14. Zhang Y, Mao L, Wang H, Brocker C, Yin X, Vasiliou V, Fei Z, Wang X. Genome-wide identification and analysis of grape aldehyde dehydrogenase (ALDH) gene superfamily. PLoS One. 7(2):e32153. 2012. [PMID: 22355416]

15. Kirch HH, Bartels D, Wei Y, Schnable PS, Wood AJ. The ALDH gene superfamily of Arabidopsis. Trends Plant Sci. 9(8):371-7. 2004. [PMID: 15358267]

16. Wei Y, Lin M, Oliver DJ, Schnable PS. The roles of aldehyde dehydrogenases (ALDHs) in
the PDH bypass of Arabidopsis. BMC Biochem. 10: 7. 2009. [PMID: 19320993]

Tuesday, 28 January 2014

InterProScan 5 is out

Towards the end of last year, we released InterProScan 5. This represented a complete redesign of the popular InterProScan software that compares protein sequences against different InterPro member database signatures, to classify them into protein families and predict the presence of important domains and sites. The new version of the software is highly flexible, robust and scalable. Multiple output formats are available, including tab-delimited, XML and GFF3, as well as graphical output in HTML and SVG formats (an example of which is given below). You can find more details about InterProScan 5 here and read the paper describing it here.

InterProScan graphical output when searched with UniProt entry B0A027. 
A month or two on from the software release, we think we have ironed out (most of!) the bugs and urge you to give it a go. This is particularly important for InterProScan 4 users; whilst InterProScan 4.8 is still available for download, we are not supporting it any more and so highly recommend that you upgrade. We are also very interested in hearing what you think about the new software, your experiences installing and running it, and what you might be using it for. So drop us a line, using the comments section below.

Alex Mitchell
on behalf of the InterPro team

Friday, 2 August 2013

Migrating from InterProScan v4.x to InterProScan v5

First, a bit of background..

It's been a while in development but finally we are ready to make InterProScan v5 the official release of InterProScan, meaning that v4.x will be retired.  The development of InterProScan 5 was motivated by several factors - both feedback from our users and internal needs to have a robust pipeline for keeping all the calculations of InterPro signatures against UniProtKB proteins up-to-date.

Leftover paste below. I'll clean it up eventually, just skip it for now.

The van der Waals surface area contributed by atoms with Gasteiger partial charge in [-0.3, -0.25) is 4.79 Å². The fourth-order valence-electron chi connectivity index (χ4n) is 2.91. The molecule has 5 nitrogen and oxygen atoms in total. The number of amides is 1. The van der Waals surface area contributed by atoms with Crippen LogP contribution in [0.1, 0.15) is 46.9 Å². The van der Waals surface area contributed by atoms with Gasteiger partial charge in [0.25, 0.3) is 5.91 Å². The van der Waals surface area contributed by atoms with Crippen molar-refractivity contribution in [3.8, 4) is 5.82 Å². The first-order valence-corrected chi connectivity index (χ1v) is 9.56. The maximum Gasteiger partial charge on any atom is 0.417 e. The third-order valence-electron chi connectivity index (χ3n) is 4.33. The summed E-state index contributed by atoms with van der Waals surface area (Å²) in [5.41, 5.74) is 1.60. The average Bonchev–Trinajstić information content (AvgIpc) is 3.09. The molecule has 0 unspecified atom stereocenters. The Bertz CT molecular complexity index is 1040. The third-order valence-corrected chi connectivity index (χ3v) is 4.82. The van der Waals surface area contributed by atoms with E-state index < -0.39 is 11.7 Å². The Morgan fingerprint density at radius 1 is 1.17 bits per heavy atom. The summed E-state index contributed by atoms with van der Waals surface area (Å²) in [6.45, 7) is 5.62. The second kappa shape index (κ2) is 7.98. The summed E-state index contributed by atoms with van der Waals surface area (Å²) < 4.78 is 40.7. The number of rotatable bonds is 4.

As explained on the Google Code wiki for InterProScan 5, there are numerous differences between the two versions, most notably the change from a Perl-based architecture to a Java-based one.  We've also simplified the installation process, added a new analysis type (Phobius), improved the output formats that users can get their results in and tailored this version to work on a large-scale better than ever before.

Migrating from v4 to v5

In order to help users transition from using v4 to v5, we have created a page on our Google Code wiki that explains what might need to be changed to migrate from using v4 to v5.  In the initial version of the page (which will be added to as and when we get requests from users for clarification) we describe changes to the command-line options available and the output formats generated.  This is mainly of interest to users who have downloaded InterProScan and installed it locally.

Changes will also be reflected in the EBI-hosted versions, with both the web interface and SOAP/REST web services changing to v5 shortly.  We will continue to run the hosted InterProScan v4.8 in parallel with the v5 whilst people swtich over but the older version will no longer be actively developed (including releases of data).


It is our intention to officially launch InterProScan 5 with the next public release of the InterPro database, currently scheduled for 19th September 2013.  

If people have any questions about the above or suggestions, please contact us

Thursday, 1 August 2013

InterPro 43.1 is released, fixing the previous data problems

Good news!

Last week we were able to finally release an update to release 43 to fix the problems we identified.

43.1 contains the same member databases as v43.0 (i.e. an upgrade to Pfam from v26.0 to v27.0 compared with the InterPro 42.0 release) but there are 2 main differences:
  1. The pre-calculated match information we supply via the InterPro website and the downloadable match_complete.xml file that is used by InterProScan is now correct